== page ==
Anyone who wants to grow and is willing to work for that growth to: feel alive; to love deeply and well; find meaning and meaning in life; promote self-esteem; to experience pleasure and joy.

depression anxiety self-esteem problems emotional difficulties stress related illnesses relationship problems loss and grief sexual abuse

The effects of using bodywork as part of your therapeutic approach are very individual and will depend on which procedures you choose to use, as well as on the nature of the therapeutic problem that is given attention. A. Like other forms of therapy, body-oriented psychotherapy can increase awareness of the past and present. These emotional experiences associated with past trauma intensify. Bodywork can also make you aware of existing muscular tension patterns and physical limitations. While such heightened awareness is intended to help you resolve emotional conflicts, as with other forms of psychotherapy, there may be times during which feelings may be unpleasant or intense. A body-centered psychotherapist will help you understand and place these experiences and help you target and integrate them. B. Body-oriented psychotherapy can result in an increase in feelings towards friends, acquaintances, colleagues, or the therapist. These feelings can be either positive or negative and are connected to established patterns of emotional connection and attachment as well as what is happening in the present. The interpersonal dimension of the therapeutic part of the process can be better understood and new, more satisfying ways of relationship can be achieved. C. Body-centered psychotherapy involves exploration of the established boundaries around self-experiences - the boundaries of the body that are felt when touch is applied, the boundaries of the emotional self that are stimulated when making contact with others, and the interpersonal boundaries that are influenced when deep emotional themes are shared with others. The goals of body-centered psychotherapy include an exploration of how these boundaries create and maintain patterns in the experience of the self and in relationships. From this exploration, changes can be encouraged that encourage greater self-development and well-being.

The Transpersonal cannot be reduced to an approach to personal growth. Rather, it is about a frame of mind that questions the real in an interdisciplinary way. Transpersonal psychology is an integrative psychology. The psychotherapists, psychoanalysts, and practitioners who claim this framework may use original and / or more classical theories and techniques: subject of psychoanalysis or subject of humanistic psychology. Thus, the structuring of their intervention depends equally on their basic education ... To summarize, what brings these interveners together is their affirmation of the existence on the psychological level of an instance that transcends the ego, as well as that many of them study and use altered states of consciousness. Regarding the "quality of being" of the facilitator, it goes without saying that although she is most wanted, she is not guaranteed on the mere basis of belonging to a Transpersonal group. The same precautionary measures are imperative when choosing a psychotherapist ... Whatever his framework!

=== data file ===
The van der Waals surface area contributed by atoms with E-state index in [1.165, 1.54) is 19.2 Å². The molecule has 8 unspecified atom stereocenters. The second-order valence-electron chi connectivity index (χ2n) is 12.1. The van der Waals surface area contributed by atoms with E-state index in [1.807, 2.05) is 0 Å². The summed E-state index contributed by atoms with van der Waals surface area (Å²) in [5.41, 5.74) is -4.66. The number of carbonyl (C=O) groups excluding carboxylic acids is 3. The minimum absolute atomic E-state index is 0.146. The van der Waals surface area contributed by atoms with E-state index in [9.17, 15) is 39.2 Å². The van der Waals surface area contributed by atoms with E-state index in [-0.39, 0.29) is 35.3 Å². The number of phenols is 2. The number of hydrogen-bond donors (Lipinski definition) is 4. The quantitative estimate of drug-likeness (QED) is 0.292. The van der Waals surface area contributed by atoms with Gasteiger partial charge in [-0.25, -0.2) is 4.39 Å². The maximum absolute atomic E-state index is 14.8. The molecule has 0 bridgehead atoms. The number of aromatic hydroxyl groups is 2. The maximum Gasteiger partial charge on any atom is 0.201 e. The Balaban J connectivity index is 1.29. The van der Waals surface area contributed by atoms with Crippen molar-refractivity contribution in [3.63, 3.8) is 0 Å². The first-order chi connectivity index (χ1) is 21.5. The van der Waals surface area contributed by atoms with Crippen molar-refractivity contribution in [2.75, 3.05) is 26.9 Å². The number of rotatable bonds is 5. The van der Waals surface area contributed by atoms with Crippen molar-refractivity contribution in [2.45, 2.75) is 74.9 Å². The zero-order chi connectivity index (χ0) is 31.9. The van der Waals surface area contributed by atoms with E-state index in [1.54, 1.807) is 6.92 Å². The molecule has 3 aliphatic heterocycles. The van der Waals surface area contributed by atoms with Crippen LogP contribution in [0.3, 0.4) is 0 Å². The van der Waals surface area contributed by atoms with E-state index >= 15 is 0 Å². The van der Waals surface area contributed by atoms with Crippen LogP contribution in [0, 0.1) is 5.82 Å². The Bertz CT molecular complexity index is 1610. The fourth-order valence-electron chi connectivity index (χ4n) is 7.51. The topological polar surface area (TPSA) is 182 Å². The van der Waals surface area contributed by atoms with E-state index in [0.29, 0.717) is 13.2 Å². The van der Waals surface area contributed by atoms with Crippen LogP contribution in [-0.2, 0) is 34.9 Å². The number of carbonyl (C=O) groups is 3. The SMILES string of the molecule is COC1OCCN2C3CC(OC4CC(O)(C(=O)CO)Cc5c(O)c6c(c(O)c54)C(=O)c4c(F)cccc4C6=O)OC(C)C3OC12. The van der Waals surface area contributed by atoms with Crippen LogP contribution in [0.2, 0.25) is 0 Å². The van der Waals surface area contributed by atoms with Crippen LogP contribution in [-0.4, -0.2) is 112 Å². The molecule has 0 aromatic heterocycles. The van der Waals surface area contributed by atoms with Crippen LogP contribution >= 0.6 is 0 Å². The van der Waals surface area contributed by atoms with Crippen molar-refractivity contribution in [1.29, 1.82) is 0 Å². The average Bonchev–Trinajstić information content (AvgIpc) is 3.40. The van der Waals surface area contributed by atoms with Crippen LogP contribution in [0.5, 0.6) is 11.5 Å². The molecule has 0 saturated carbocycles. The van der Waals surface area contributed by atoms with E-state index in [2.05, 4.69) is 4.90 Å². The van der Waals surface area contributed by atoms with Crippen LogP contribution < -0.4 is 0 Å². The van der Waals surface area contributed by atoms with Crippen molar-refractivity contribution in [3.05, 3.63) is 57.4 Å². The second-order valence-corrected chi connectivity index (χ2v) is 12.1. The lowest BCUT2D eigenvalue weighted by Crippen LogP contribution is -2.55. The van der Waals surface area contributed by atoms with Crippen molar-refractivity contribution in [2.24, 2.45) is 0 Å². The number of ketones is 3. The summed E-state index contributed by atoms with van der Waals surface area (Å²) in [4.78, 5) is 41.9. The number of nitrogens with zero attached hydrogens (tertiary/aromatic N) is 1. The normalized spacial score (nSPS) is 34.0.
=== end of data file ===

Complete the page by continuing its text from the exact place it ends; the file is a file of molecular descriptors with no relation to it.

As with any type of relationship, in the context of a relationship to a group or a psychotherapist, there are moments of dependence, where the person finds the necessary security and the necessary resources to learn to become autonomous, which are totally justified and upbuilding! Having said this, it also seems important to warn participants in a group of personal development about the "group illusion": groups are like laboratories, and it requires caution to imagine that all the positive things one can experience in a group can easily be transplanted in everyday life ...

What distinguishes psychotherapy and an offer of personal development is not so much the methods used, but the type of contract that is concluded between the professional and the client. In the context of psychotherapy, a person explicitly asks for the help of another person, called a psychotherapist, to find clarity and provide an answer with regard to personal suffering and the problems that are encountered in life. The psychotherapist is committed to assisting the person and takes commitment and responsibility for this. The emphasis in psychotherapy is on the therapeutic relationship. In the context of personal development, the client's demand is often more limited, especially over time. Usually this concerns a group work where the role of the relationship to the therapist is put into perspective by the relational dynamics among the participants.

It is not uncommon that activities related to personal growth bring the participant into contact with a suffering that can be further elaborated in the context of psychotherapy. The two approaches complement and enrich each other. Psychotherapeutic work often allows for a more in-depth and personalized work, and is also appropriate for more "fragile" personalities. In general, groups of personal development offer a lot of exploration, enhancing the creativity, communication and expressive potential of everyone, but are not always the appropriate context to dig deeper into the impact and integration of touched dynamics. Here further guidance in a psychotherapeutic context than the process can help further.

Sects often use personal development as a selling point. It is recommended to always inquire whether the practitioner belongs to a professional association or to a recognized religious association or community when it comes to a "spiritual" intervener. Being a member of a professional association "requires" the practitioner to have some training, respect a code of ethics and preserve the quality of his work, in particular through supervision or peer review activities, in other words to behave like a responsible professional.

We have noticed that body-oriented work has a unique attraction for professional (psycho) therapists. As a permanent personal education for professional therapists, body-oriented therapy / body-mind integration offers an opportunity to explore on a body level, themes that cannot be touched upon or solved in verbal therapy. The body-oriented therapist, in his use of body-oriented techniques, has a second language with which he / she can communicate with clients. This second language often focuses on pre-verbal experiences not achieved by traditional verbal therapies. When therapists learn to effectively deal with these personal themes in therapy, they are better equipped to identify and work with these themes in relationships with their own clients. Personal body-oriented continuing education prepares the therapist to descend to a deeper clinical level, and to understand how his / her own themes (countertransference) interact with the client and to identify and work with transference of the client with more clarity as a means rather than as a resistance. The increased ability to work with deeper clinical topics is an advantage of completing one's own arsenal of resources.